But I do think that a dad does feel different about a little girl—and being a protector and one who helps her move through the perilous years of growing up. Certainly, today, these are challenging years for girls to grow up in.
What do you see as the major challenges, from where you sit in the Dallas/Fort Worth area, as you raise your daughters?
Wynter: One of the biggest things is—it’s not anything new; they’re just different—but the messages and the lies of who they are and what determines their value. I don’t think that that’s a brand-new thing—that can go back over time—but the way that it’s delivered is just—one, with social media, and internet, and all those things. It is just thrown at them constantly—these false images of what they should look like; how popular they should be; you know, what it means to be a good friend; what it means to be a girl—just all these things—of just lies of who they are / their identity.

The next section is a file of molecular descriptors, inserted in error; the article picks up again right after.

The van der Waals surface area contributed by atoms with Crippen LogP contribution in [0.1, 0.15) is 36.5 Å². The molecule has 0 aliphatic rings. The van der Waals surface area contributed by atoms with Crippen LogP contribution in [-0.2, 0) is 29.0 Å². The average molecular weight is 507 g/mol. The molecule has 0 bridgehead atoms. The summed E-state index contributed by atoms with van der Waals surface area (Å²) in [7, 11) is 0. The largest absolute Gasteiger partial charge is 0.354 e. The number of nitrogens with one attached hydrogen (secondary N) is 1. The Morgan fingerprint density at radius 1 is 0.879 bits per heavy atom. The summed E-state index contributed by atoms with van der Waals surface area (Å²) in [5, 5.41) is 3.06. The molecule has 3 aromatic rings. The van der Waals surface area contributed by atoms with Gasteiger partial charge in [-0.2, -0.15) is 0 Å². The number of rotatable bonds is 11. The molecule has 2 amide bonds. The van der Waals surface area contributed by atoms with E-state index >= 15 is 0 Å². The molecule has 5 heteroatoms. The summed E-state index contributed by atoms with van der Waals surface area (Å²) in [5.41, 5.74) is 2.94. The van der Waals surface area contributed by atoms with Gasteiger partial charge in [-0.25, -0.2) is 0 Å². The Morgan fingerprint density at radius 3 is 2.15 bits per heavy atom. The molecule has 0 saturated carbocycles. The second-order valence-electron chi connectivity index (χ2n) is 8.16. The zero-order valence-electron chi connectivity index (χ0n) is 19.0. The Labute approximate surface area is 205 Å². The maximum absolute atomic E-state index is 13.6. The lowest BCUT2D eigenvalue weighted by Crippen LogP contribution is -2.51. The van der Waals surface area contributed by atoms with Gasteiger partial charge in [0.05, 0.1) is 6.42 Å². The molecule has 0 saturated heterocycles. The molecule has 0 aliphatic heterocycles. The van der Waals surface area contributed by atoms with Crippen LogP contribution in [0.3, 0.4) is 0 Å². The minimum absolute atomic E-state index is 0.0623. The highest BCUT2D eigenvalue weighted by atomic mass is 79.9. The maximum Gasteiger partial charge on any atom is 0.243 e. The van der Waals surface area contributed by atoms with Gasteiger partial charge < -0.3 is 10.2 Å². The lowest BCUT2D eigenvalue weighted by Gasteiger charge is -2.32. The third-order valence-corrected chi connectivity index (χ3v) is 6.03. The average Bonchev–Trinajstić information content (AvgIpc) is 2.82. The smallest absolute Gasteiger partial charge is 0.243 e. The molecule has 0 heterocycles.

Bob: Somewhere in the process of raising these girls, the two of you got together and said, “You know, we really have three primary assignments as we raise these girls,” and it’s all around helping them have right relationships; right? Unpack that a little bit; will you?
Jonathan: Sure! Well, you know, the book’s broken down into three different sections—
—her relationship with God; her relationship with you, as her parent or grandparent; and her relationship with the world around her.
When we think about the world, we think about everything in the context of relationships. As parents, we realize we’re primarily responsible for raising our daughters in the Lord; and hopefully, we each, as a parent, have an opportunity to introduce them to the Lord and guide them in the Lord—so that’s the first part.